Rating: 8/10


Pig, directed by Michael Sarnoski, tells the story of a truffle hunter named Robin, played by Nicholas Cage, whose beloved truffle pig is abducted. Robin enlists the assistance of his main buyer, Amir (played by Alex Wolff), to find it. While the plot summary implies an overdramatic revenge thriller, the film itself is much more profound and nuanced.Its focus is on the exploration of Robin’s past and how he was able to bring happiness to so many people without being able to have that reciprocated. Nicholas Cage gives a fantastic performance and the writing and directing help elevate the story substantially. The other aspects, such as the cinematography and score, are competent though not mind-blowing. My main issue would have to be with Alex Wolff. While his performance is by no means poor, it is nowhere near the level of Cage or the other actors particularly in scenes that require extreme emotional reactions. This film, however, succeeds in far too many respects for a single lackluster performance to weigh it down, and it still manages to be an incredibly emotional experience that captures you from start to finish.  Currently, the movie is available for digital purchase.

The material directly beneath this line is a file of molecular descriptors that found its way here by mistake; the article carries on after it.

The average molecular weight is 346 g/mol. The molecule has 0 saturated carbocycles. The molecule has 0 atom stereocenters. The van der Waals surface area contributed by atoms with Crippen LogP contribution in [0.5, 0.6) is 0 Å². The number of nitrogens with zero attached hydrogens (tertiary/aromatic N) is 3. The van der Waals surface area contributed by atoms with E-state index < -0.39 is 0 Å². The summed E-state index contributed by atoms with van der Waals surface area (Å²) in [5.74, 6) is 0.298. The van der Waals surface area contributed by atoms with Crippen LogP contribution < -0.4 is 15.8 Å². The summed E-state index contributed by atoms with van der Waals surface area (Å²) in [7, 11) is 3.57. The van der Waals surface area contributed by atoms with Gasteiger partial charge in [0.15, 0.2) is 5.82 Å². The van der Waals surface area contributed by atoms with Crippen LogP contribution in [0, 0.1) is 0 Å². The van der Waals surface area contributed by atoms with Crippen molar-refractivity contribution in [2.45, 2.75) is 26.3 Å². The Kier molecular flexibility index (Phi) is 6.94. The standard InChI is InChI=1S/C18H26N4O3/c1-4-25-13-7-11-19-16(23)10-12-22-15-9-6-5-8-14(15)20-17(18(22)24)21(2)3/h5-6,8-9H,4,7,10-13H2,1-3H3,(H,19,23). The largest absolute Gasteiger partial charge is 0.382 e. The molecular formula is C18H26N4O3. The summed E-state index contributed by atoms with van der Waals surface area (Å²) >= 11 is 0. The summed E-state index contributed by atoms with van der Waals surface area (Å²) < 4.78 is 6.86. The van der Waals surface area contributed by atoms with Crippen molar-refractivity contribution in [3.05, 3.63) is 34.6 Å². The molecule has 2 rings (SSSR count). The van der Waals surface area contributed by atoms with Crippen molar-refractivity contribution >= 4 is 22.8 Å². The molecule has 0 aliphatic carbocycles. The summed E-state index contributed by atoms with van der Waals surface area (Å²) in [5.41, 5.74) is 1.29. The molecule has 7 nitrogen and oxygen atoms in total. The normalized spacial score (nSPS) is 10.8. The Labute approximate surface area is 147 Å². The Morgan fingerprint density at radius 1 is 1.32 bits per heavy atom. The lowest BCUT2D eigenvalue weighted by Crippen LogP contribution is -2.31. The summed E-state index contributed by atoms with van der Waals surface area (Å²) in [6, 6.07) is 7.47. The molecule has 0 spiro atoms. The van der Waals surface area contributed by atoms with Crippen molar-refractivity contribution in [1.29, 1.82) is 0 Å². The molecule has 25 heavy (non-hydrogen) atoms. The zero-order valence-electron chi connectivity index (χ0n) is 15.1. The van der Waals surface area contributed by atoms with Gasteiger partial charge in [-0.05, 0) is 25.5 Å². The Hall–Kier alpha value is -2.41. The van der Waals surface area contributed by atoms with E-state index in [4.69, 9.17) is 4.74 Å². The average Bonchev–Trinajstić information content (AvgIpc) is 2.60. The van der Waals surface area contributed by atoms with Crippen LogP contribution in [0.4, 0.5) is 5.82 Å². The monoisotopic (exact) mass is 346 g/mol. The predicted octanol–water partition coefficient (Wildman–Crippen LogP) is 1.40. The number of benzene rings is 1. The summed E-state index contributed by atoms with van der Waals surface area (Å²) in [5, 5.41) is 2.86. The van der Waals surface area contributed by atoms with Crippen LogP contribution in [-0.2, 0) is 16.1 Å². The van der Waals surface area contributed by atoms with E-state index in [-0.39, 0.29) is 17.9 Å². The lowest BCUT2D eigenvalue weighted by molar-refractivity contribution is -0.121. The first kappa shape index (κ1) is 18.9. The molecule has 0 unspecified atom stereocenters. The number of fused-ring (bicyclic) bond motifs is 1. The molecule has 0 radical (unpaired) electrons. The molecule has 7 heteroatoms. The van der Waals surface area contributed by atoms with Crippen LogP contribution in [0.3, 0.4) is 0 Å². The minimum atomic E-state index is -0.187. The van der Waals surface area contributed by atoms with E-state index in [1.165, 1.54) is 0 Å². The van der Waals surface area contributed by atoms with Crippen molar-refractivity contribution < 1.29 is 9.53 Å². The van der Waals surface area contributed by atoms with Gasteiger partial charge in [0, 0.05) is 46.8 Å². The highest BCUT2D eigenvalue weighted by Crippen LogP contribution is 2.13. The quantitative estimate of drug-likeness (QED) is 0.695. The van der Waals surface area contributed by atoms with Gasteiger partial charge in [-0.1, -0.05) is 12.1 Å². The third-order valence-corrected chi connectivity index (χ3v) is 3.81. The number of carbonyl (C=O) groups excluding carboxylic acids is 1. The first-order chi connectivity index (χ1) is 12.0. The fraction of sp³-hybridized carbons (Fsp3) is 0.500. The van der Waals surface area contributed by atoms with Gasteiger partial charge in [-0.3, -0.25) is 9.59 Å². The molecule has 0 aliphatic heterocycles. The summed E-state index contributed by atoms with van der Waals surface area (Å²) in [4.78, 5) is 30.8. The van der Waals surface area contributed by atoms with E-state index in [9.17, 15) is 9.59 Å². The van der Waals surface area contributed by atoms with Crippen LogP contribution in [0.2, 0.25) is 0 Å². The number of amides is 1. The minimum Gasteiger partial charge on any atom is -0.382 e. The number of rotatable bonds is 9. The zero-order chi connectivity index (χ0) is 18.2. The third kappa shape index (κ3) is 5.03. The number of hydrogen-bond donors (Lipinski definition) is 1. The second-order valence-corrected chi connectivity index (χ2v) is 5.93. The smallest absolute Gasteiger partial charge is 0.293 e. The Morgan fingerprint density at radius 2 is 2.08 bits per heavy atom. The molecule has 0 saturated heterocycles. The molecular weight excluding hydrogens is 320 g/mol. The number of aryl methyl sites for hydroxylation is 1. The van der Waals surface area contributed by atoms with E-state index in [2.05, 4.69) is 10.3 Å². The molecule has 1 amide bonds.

Rating: 9/10


The Green Knight, directed by David Lowrey and starring Dev Patel, is a fantasy drama which tells the story of Gawain, a man wishing to achieve societal honor and recognition as a knight, who enters into a game of sorts on Christmas day with a mythical creature known as the Green Knight. An aspect of this film that should be made immediately aware to anyone who may be interested in watching the film is the experience is entirely driven by interpretative aspects. If you’re looking for an action-packed fantasy adventure, this movie will definitely not be what you’re looking for. In fact, this film lacks almost all action in terms of the story and instead relies on clever symbolism and thematic interpretation to carry it. As such, many audience members could be left feeling uninterested or dissatisfied. If you’re willing to look beneath the surface, however, and rely solely on having your personal interpretation be the main selling point, then I would highly recommend this film. Even if you find yourself unable to see much interpretable value, there are still plenty of aspects to appreciate: the music, the acting, the lighting, the framing, the directing, and especially the breathtaking cinematography. This film is currently only in theatres, and I would highly recommend it if you’re planning a “return-to-the-theatre” movie outing.